(In 2020, baseball fans experienced a lot of things they were heretofore unaccustomed too. In this series, I’ll be looking back at some of the changes that pandemic baseball necessitated, giving my thoughts on them, and then asking for your opinion.)
Part 3: Seven-inning games.
Some aspects of Major League Baseball have become sacred over its long history. Four balls to a walk—three strikes and ‘yer out—90 feet to each sack—and nine innings per game (barring inclement weather). That is, of course, until 2020, in which seven-inning contests were used to help precipitate the number of doubleheaders necessary to make it through a COVID-19 ravaged season.
On one hand, 7 frames instead of 9 is sacrilegious towards baseball’s past. It just seems inherently wrong. The 5th-inning stretch doesn’t have the same ring to it. Imagine playing three quarters of football, ending a bowling bout in the 8th frame, or concluding a chess match right before the endgame (I may or may not have just finished The Queen’s Gambit on Netflix).
On the other hand, doubleheaders are revered aspects of baseball tradition in and of themselves. “Let’s play two!”, as the great Ernie Banks was known to say:
No other major sporting league even considers having its athletes play two contests in a 6-12 hour period. There’s something about spending a whole day at the ballpark that appeals to hopeless baseball romantics. Sadly, the doubleheader has largely gone the way of the VHS tape or floppy disk as of late—never scheduled and only used in an absolute pinch.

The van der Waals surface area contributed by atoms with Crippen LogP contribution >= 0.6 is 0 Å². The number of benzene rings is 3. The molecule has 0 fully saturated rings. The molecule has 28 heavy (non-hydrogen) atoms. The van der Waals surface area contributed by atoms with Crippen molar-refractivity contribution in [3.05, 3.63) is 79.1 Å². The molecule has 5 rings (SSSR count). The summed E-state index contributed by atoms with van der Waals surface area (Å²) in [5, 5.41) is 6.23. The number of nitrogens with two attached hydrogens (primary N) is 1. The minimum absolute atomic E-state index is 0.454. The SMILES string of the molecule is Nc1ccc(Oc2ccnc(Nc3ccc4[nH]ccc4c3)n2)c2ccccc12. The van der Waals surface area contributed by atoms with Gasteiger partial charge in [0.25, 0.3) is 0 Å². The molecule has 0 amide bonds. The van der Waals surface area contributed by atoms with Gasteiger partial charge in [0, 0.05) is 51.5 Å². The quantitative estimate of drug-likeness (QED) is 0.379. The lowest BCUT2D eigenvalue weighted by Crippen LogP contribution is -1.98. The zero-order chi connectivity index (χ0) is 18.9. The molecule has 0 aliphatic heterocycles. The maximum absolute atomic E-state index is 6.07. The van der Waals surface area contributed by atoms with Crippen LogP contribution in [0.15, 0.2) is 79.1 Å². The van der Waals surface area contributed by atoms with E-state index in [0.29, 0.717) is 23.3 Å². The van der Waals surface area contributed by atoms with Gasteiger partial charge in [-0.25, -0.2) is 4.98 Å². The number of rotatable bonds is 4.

As such, an interesting scenario has potentially arisen within MLB: the addition of more doubleheaders to the yearly schedule at the cost of a baseball game’s treasured length. Personally, I’m extremely torn on this topic. My love for doubleheaders in general clashes with my adamance that baseball is a 9-inning affair.
A final musing I can’t seem to shake, however: despite my passion for 18 innings of baseball in a compressed time window, it almost never fails that I feel exhausted after such affairs. Not necessarily the “good kind” of exhausted, either. Sitting through six hours of baseball—no matter how enjoyable—with nary a break is not something the physical body is necessarily made for. In that sense, two 7-spots almost seem desirable.
Another interesting and complicated topic that sprang forth in 2020, to be sure. What are your thoughts...
What would you do with 7-inning games and doubleheaders?
This poll is closed
Nothing—go back to 9-inning games and only as-necessary doubleheaders
Build more doubleheaders into the schedule, but make those double-duty days 7 innings each
Build in more doubleheaders, but keep the games 9 innings each
Make every game (doubleheader or not) 7 innings in length